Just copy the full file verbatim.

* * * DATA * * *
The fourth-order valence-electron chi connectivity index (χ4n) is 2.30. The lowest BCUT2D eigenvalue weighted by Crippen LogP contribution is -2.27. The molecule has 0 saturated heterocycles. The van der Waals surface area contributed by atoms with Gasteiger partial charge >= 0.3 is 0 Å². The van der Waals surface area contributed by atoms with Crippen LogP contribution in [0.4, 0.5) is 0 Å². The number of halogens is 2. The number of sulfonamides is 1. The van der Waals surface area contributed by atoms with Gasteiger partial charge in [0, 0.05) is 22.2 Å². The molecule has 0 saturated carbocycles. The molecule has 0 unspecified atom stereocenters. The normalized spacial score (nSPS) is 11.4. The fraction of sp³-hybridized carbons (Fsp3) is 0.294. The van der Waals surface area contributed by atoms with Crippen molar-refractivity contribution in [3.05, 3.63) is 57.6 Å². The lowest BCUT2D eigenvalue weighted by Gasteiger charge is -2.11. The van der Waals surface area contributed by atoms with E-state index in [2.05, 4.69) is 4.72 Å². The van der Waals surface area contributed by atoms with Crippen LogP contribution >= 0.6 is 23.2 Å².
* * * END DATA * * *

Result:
The fourth-order valence-electron chi connectivity index (χ4n) is 2.30. The lowest BCUT2D eigenvalue weighted by Crippen LogP contribution is -2.27. The molecule has 0 saturated heterocycles. The van der Waals surface area contributed by atoms with Gasteiger partial charge >= 0.3 is 0 Å². The van der Waals surface area contributed by atoms with Crippen LogP contribution in [0.4, 0.5) is 0 Å². The number of halogens is 2. The number of sulfonamides is 1. The van der Waals surface area contributed by atoms with Gasteiger partial charge in [0, 0.05) is 22.2 Å². The molecule has 0 saturated carbocycles. The molecule has 0 unspecified atom stereocenters. The normalized spacial score (nSPS) is 11.4. The fraction of sp³-hybridized carbons (Fsp3) is 0.294. The van der Waals surface area contributed by atoms with Crippen molar-refractivity contribution in [3.05, 3.63) is 57.6 Å². The lowest BCUT2D eigenvalue weighted by Gasteiger charge is -2.11. The van der Waals surface area contributed by atoms with E-state index in [2.05, 4.69) is 4.72 Å². The van der Waals surface area contributed by atoms with Crippen LogP contribution >= 0.6 is 23.2 Å².